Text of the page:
The screen sub sinks two Japanese warships, but in reality American submarines were handicapped by unbelievably ineffective torpedoes, and repeatedly failed to sink enemy ships. During pre-war training, torpedoes were intentionally fired underneath the targets to preserve the expensive weapons for re-use. Examiners only checked that the torpedoes travelled in a straight line, not the depth, which proved to be a major error during the war, when torpedoes often went underneath the enemy ships, especially since crews had trained with lighter, unarmed torpedoes. Worse, the navy’s supply of torpedoes at the beginning of the war was tiny, and production was an insignificant 60 per month in early 1942, so captains were pressured to use torpedoes as sparingly as possible, regardless of the target. The submarine captains were understandably irate that they had risked the lives of their crews to get close enough to sink an enemy ship only to discover that the torpedoes ran too deep. The Navy’s Bureau of Ordnance strongly resisted criticism of the torpedoes, even after tests performed by Admiral Chester Nimitz’s command demonstrated that the torpedoes ran ten feet deeper than intended. After a torrent of complaints from frustrated submarine captains, the bureau finally introduced a proper depth control device in the fall of 1942.

Although torpedoes finally started hitting enemy ships, another problem appeared. The magnetic exploder proved to be too sensitive, detonating fifty feet away from the target. When furious submarine commanders discovered the problem and deactivated the magnetic exploder, relying on the simpler contact pistol, they found that many of the torpedoes would not explode because the firing pin of the contact pistol hit with too little force to cause detonation. The majority of the problems had been ironed out by the fall of 1943, but far too many captains had lost their commands for poor records, or far, far worse, were revealed to enemy escort ships and then left defenceless.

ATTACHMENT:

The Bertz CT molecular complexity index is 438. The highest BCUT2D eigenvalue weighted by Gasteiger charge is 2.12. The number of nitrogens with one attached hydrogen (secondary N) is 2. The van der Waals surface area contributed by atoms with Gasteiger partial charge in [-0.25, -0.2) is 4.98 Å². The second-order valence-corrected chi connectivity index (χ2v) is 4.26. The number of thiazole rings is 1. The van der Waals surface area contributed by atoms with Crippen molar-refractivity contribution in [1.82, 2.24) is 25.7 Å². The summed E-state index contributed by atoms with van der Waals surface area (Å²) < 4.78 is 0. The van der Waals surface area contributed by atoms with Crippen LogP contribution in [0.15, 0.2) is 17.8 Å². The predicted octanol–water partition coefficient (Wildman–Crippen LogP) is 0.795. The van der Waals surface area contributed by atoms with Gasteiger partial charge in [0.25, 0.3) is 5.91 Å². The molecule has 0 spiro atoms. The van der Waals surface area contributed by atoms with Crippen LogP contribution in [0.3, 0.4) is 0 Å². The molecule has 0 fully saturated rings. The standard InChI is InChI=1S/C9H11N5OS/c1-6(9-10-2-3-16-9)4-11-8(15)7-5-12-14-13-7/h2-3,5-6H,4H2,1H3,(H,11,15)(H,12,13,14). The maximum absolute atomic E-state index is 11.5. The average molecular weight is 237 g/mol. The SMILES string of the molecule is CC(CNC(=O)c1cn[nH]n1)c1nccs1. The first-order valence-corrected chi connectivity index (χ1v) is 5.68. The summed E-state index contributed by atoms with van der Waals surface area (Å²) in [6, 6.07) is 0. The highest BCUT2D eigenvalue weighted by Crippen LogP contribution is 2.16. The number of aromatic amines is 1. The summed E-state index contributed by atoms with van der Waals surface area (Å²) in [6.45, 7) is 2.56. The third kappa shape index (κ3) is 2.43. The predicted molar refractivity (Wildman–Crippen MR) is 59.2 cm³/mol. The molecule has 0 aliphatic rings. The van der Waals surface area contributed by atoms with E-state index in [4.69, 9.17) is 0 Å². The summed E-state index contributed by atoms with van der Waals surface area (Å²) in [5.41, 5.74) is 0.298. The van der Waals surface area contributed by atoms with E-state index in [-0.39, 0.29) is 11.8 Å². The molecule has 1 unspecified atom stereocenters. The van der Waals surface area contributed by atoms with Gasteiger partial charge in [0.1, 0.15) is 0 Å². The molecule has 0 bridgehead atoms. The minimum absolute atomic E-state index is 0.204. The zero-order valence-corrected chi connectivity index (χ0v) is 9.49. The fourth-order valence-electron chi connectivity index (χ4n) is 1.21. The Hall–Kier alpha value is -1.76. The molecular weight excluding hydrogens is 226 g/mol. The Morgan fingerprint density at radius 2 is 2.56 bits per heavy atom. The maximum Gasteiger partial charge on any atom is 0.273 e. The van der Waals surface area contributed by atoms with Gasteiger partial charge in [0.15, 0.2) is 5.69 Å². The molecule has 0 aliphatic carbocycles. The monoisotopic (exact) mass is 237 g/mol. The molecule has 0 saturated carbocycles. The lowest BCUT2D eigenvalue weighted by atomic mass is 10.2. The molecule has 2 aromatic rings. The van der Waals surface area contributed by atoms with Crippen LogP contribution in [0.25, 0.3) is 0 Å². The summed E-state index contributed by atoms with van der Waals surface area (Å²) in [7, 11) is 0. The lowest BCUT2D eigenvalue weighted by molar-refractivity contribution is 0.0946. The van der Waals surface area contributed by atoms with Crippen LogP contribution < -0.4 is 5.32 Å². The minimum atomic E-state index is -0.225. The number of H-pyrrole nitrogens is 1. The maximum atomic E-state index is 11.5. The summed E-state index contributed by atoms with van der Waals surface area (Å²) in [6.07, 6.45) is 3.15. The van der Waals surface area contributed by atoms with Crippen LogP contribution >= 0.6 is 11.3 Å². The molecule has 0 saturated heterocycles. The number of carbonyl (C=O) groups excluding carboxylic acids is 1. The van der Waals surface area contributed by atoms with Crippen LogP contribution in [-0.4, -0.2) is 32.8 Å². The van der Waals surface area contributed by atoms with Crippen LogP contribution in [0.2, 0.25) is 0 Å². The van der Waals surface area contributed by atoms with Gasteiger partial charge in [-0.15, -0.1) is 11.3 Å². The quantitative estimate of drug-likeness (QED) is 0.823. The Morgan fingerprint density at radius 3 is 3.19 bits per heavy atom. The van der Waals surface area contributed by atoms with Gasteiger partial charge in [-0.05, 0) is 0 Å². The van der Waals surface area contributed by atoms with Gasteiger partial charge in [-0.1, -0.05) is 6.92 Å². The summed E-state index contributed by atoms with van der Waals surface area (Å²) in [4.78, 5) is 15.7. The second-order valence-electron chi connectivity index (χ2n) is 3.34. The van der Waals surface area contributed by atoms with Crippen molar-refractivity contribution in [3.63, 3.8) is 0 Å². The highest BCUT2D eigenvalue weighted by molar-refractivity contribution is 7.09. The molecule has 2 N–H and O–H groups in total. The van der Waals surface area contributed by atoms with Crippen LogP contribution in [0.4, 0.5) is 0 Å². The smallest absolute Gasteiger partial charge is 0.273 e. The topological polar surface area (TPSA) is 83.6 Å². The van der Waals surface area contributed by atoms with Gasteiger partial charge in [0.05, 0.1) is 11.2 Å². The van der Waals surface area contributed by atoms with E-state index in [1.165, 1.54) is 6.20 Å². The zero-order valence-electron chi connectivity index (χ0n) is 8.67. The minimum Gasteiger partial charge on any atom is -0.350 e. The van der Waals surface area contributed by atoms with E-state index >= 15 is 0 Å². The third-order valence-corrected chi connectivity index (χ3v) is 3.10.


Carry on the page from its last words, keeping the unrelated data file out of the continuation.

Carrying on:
Director Delmer Daves’ debut, the story moves quickly and creates a tense atmosphere. There are several stand-out scenes, including the one where the sub follows a cruiser into Tokyo Bay, and the director alternates between the increasingly tense crew, dependent on the sonar to know what is happening, and exterior visuals to show the audience what is happening. In fact, the underwater photography is excellent, and was presumably done with models, since the navy’s ships were busy fighting the war. Every submarine movie needs a depth charge scene, and Destination Tokyo delivers with a climax where the crew suffers three hours of brutal hammering by depth charges, until they finally sink the destroyer.

Although unnecessary romantic subplots are thankfully absent, several scenes examine the difficulty of being separated from their families, especially a painful scene where the crew listens to a record from a dead seaman’s wife.

The film ends with real footage of the bombers taking off from the carrier, footage which was filmed by a unit commanded by famous director John Ford, an officer in the naval reserve, who became head of a photographic unit that made documentaries for the navy.

It takes half the movie to get to Japan, and while it is interesting to view the crew’s lives, far too much of that time is spent listening to Wolf (John Garfield), one of the sailors, tell stories about meeting women. As the co-star, Garfield was given a considerable amount of screen time, even though his role was relatively minor. Garfield had enlisted, but had been rejected due to a heart condition, so Warner Brothers wanted to use him as much as possible since he was one of the biggest stars left in Hollywood.

While the sailors are eager to kill as many Japanese as possible, the script takes the bold position that the Japanese are not inherently evil. After a Japanese pilot stabbed the sailor who was trying to help him, Cassidy explains that the pilot had been raised to fight, and was given his first knife when he was five, unlike an American five-year-old who would receive roller skates, so they are fighting the war to end the Japanese system, not the Japanese people, who have been brainwashed. This open-minded approach may make the movie more acceptable today, but the script was one of the reasons why screenwriter Albert Maltz was called in front of the House Committee on Un-American Activities in 1947, thus becoming one of the Hollywood Ten, who were blacklisted by the studios.

Despite the implausible plot, Destination Tokyo is worth watching for the brilliant underwater photography, taut action, sharp direction, a terrifying depth charge scene and impressive attention to detail.